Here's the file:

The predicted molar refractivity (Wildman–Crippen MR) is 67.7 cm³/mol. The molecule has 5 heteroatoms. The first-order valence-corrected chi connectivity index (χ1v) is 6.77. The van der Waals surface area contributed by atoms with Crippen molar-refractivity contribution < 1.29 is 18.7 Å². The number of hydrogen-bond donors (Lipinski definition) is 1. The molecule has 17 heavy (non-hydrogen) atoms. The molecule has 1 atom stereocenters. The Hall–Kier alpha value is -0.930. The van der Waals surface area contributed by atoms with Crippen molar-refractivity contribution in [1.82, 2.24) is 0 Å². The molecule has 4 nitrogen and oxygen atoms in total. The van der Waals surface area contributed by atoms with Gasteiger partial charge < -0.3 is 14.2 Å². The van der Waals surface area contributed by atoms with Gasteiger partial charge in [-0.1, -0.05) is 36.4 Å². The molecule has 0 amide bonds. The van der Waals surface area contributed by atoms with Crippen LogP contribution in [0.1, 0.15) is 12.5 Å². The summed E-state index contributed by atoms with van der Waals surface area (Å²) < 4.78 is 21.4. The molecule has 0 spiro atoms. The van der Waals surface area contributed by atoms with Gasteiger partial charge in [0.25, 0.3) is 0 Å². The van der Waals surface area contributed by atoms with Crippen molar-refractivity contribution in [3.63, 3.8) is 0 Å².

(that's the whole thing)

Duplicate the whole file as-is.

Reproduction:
The predicted molar refractivity (Wildman–Crippen MR) is 67.7 cm³/mol. The molecule has 5 heteroatoms. The first-order valence-corrected chi connectivity index (χ1v) is 6.77. The van der Waals surface area contributed by atoms with Crippen molar-refractivity contribution < 1.29 is 18.7 Å². The number of hydrogen-bond donors (Lipinski definition) is 1. The molecule has 17 heavy (non-hydrogen) atoms. The molecule has 1 atom stereocenters. The Hall–Kier alpha value is -0.930. The van der Waals surface area contributed by atoms with Crippen molar-refractivity contribution in [1.82, 2.24) is 0 Å². The molecule has 4 nitrogen and oxygen atoms in total. The van der Waals surface area contributed by atoms with Gasteiger partial charge < -0.3 is 14.2 Å². The van der Waals surface area contributed by atoms with Gasteiger partial charge in [-0.1, -0.05) is 36.4 Å². The molecule has 0 amide bonds. The van der Waals surface area contributed by atoms with Crippen LogP contribution in [0.1, 0.15) is 12.5 Å². The summed E-state index contributed by atoms with van der Waals surface area (Å²) < 4.78 is 21.4. The molecule has 0 spiro atoms. The van der Waals surface area contributed by atoms with Gasteiger partial charge in [0.25, 0.3) is 0 Å². The van der Waals surface area contributed by atoms with Crippen molar-refractivity contribution in [3.63, 3.8) is 0 Å².